NMU celebrates women

Heather McDaniel

Women have been ignored so long that they’ve fought to have their own month in history. For the past 20 years, NMU has celebrated Women’s History Month to highlight women’s significant contributions and accomplishments, said Shirley Brozzo, associate director of the Multicultural Education and Resource Center.

Women’s History Month was an unknown topic in the K-12 curriculum or in general public consciousness in the 1970s, according to the National Women’s History Project. re-Libby Rowe

The Education Task Force of the Sonoma County, Calif. Commission on the Status of Women addressed the situation. A 1978 celebration of Women’s History Week was initiated. Congress declared March as Women’s History Month in 1987.

The Elect Her conference kicked off the celebration of Women’s History Month Saturday, March 14. The workshop encouraged college women to run for student government.

Artist Libby Rowe’s “Pink” presentation, the second event scheduled, continued the celebration Monday, March 16. Rowe started off her presentation by stating that her work is called “Pink” because the whole body of work is about being female. The presentation was a compilation of different media and ideas.

Rowe’s artwork ranges from anatomy lessons to the discussion of what it is to be a woman. One of the first pieces she showed in her presentation was a female masturbation collage of 26 11- inch x 14-inch images that referenced the American Sign Language alphabet.

When creating this piece she thought of what was most daunting to her, something that was interesting but taboo.

It only took 26 women to answer yes to if they masturbate. She decided to stick with a grid of 26, which is the number of letters in the alphabet.

“The point of the piece was to get people to think about their own taboos and understanding of femininity,” Rowe said. “Most of my work are direct references to male-female relationships.”

Another piece she showed was an adolescent crush artwork. Pink globs of chewed bubble gum were stuck at the ends of strands of hair that dangled from the ceiling. In the background, there was pink text that read, “I must have a crush on you.” You would have to crawl under the gum to read the text.

Rowe said the piece was inspired by a thought from childhood. On the playground, you’d see that boy you were crushing on. You’d push him down. If he liked you, he’d push you down and stick gum in your hair.

“It was like adolescence crush and love that makes you do detriment things instead of being lovey,” Rowe said.

Rowe then showed an interactive piece, which allowed people to participate in the artwork. One of these works involved cutting pink and red Valentine hearts. They contained messages like “I love you very much” and “I won’t let you leave me.” After being balled up and put in water glue, they are thrown at the wall.  As they form a heart shape, they splatter, drip and ooze all the love down the wall. Rowe wants people to see the messages and know she took the time to write them. Then they get demolished. This references a relationship.

“In a relationship you do things to nurture it but actually destroy it,” Rowe said. “It’s an interesting way to think about how you relate to people around you.”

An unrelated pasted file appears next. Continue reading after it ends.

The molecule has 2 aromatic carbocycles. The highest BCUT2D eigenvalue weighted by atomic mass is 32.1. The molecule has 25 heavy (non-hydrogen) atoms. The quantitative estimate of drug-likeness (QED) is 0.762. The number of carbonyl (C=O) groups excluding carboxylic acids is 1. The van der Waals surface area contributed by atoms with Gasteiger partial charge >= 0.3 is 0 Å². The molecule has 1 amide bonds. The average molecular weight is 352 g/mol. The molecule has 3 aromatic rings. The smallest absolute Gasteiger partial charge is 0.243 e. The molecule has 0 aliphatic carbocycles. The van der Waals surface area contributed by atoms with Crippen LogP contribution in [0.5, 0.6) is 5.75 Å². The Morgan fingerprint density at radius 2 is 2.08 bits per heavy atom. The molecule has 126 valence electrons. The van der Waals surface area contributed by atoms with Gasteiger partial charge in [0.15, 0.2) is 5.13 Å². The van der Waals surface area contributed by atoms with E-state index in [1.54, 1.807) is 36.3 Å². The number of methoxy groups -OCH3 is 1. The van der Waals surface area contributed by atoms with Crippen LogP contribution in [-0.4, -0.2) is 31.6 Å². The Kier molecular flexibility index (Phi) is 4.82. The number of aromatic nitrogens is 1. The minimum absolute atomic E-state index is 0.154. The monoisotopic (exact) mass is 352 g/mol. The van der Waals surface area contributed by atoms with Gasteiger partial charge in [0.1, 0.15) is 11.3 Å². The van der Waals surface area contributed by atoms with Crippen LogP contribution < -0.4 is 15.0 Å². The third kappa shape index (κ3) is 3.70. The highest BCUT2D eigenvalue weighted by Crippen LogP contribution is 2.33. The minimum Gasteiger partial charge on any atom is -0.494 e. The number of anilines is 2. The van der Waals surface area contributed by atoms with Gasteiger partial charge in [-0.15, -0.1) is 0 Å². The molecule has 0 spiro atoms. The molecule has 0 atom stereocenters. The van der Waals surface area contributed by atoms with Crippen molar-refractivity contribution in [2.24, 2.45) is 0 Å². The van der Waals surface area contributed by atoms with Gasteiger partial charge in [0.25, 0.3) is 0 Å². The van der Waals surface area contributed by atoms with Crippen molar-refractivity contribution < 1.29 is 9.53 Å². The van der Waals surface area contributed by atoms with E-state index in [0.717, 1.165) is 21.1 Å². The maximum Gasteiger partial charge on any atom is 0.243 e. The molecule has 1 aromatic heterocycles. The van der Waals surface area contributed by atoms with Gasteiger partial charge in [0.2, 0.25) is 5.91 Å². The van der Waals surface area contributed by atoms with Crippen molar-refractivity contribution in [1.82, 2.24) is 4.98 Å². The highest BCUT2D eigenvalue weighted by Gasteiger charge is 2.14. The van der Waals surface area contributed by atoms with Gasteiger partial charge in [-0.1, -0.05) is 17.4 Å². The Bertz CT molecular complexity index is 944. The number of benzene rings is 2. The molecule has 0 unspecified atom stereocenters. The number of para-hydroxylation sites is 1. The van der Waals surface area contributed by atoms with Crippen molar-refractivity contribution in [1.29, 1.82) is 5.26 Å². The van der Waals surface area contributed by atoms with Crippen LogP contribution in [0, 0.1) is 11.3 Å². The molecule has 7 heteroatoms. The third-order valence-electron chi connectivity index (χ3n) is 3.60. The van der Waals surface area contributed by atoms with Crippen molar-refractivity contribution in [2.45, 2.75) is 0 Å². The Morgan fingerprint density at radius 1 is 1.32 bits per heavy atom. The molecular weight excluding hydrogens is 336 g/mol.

Overall, Rowe’s presentation conveyed what it is to be a woman physically, socially and psychologically.

In the 1960s, women’s history emerged as a subfield, history professor Rebecca Mead said. During this time, different racial and ethnic groups and working class groups fought for political rights. They also challenged assumptions that they weren’t important politically, socially or economically. Other groups claimed they never contributed anything to society. As history was examined, many people who challenged difficult or dangerous conditions and situations in the past were uncovered and became role models. Activists “placed themselves in the broad historical context as part of continuing struggles for justice and respect,” Mead said.

Women’s History Month is a recognition of the achievements of women, Mead said. The university continues to teach and dedicate the month of March to show how much has changed through the determined human action, both in defining issues and seeking solutions.

However, Mead emphasized that the work for equality wasn’t over yet.

“There is still more work for us to do in the present and in the future,” Mead said.

NMU students can continue celebrating Women’s History Month by attending any of the remaining three events.

At 5 p.m. Monday, March 23 in Room 1322 of Jamrich Hall, NMU faculty members will discuss their recent experiences of juggling graduate school and life. The organization Women, Leadership Inquiry, Action hopes to empower women to successfully pursue advanced degrees.

From 6 to 8 p.m. on Monday, March 30 in the Whitman Hall Commons, there will be a storytelling session of Robin Wall Kimmerer, author of “Braiding Sweetgrass: Indigenous Wisdom, Scientific Knowledge and the Teachings of Plants.” At 7 p.m. Tuesday, March 31 in Room 1100 of Jamrich Hall, Kimmerer will present “The Honorable Harvest Indigenous Knowledge and Conservation,” blending indigenous knowledge, sustainability and conservation stories in the lecture.

Brozzo said the month celebrates women for their important role in history, the present and the future.

“Students, faculty, staff and community members can learn just how much women have contributed to society,” Brozzo said. “Women’s History Month reminds people that we are here, we matter and we are important.”